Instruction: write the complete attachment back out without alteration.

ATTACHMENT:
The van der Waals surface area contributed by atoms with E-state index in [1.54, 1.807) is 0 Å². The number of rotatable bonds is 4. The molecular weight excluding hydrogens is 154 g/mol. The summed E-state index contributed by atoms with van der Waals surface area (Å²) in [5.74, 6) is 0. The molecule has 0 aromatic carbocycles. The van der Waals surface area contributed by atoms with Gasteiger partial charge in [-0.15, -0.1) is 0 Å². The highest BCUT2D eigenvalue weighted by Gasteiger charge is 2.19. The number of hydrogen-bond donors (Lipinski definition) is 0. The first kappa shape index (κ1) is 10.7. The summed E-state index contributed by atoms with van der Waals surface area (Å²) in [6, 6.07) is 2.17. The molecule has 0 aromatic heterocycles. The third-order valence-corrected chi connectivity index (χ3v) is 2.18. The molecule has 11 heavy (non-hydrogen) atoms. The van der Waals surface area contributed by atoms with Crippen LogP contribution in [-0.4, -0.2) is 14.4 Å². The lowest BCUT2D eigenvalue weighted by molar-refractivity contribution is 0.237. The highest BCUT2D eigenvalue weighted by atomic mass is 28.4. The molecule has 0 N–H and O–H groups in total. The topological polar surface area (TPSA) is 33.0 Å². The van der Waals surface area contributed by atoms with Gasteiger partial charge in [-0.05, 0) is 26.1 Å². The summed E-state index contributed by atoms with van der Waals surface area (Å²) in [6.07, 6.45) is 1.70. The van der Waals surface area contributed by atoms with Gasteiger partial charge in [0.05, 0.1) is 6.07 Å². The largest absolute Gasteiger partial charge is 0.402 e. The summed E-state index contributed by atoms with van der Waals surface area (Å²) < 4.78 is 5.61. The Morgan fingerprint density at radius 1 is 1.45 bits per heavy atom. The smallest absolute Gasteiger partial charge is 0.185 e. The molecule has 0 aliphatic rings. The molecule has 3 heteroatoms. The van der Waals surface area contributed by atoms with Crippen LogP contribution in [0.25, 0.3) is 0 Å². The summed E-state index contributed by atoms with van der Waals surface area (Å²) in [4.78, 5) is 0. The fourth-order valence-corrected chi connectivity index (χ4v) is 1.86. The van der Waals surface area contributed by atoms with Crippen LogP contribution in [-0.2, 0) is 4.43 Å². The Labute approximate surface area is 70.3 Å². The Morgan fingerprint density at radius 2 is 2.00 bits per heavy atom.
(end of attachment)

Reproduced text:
The van der Waals surface area contributed by atoms with E-state index in [1.54, 1.807) is 0 Å². The number of rotatable bonds is 4. The molecular weight excluding hydrogens is 154 g/mol. The summed E-state index contributed by atoms with van der Waals surface area (Å²) in [5.74, 6) is 0. The molecule has 0 aromatic carbocycles. The van der Waals surface area contributed by atoms with Gasteiger partial charge in [-0.15, -0.1) is 0 Å². The highest BCUT2D eigenvalue weighted by Gasteiger charge is 2.19. The number of hydrogen-bond donors (Lipinski definition) is 0. The first kappa shape index (κ1) is 10.7. The summed E-state index contributed by atoms with van der Waals surface area (Å²) in [6, 6.07) is 2.17. The molecule has 0 aromatic heterocycles. The third-order valence-corrected chi connectivity index (χ3v) is 2.18. The molecule has 11 heavy (non-hydrogen) atoms. The van der Waals surface area contributed by atoms with Crippen LogP contribution in [-0.4, -0.2) is 14.4 Å². The lowest BCUT2D eigenvalue weighted by molar-refractivity contribution is 0.237. The highest BCUT2D eigenvalue weighted by atomic mass is 28.4. The molecule has 0 N–H and O–H groups in total. The topological polar surface area (TPSA) is 33.0 Å². The van der Waals surface area contributed by atoms with Gasteiger partial charge in [-0.05, 0) is 26.1 Å². The summed E-state index contributed by atoms with van der Waals surface area (Å²) in [6.07, 6.45) is 1.70. The van der Waals surface area contributed by atoms with Gasteiger partial charge in [0.05, 0.1) is 6.07 Å². The largest absolute Gasteiger partial charge is 0.402 e. The summed E-state index contributed by atoms with van der Waals surface area (Å²) < 4.78 is 5.61. The Morgan fingerprint density at radius 1 is 1.45 bits per heavy atom. The smallest absolute Gasteiger partial charge is 0.185 e. The molecule has 0 aliphatic rings. The molecule has 3 heteroatoms. The van der Waals surface area contributed by atoms with Crippen LogP contribution in [0.25, 0.3) is 0 Å². The summed E-state index contributed by atoms with van der Waals surface area (Å²) in [4.78, 5) is 0. The fourth-order valence-corrected chi connectivity index (χ4v) is 1.86. The van der Waals surface area contributed by atoms with Crippen LogP contribution in [-0.2, 0) is 4.43 Å². The Labute approximate surface area is 70.3 Å². The Morgan fingerprint density at radius 2 is 2.00 bits per heavy atom.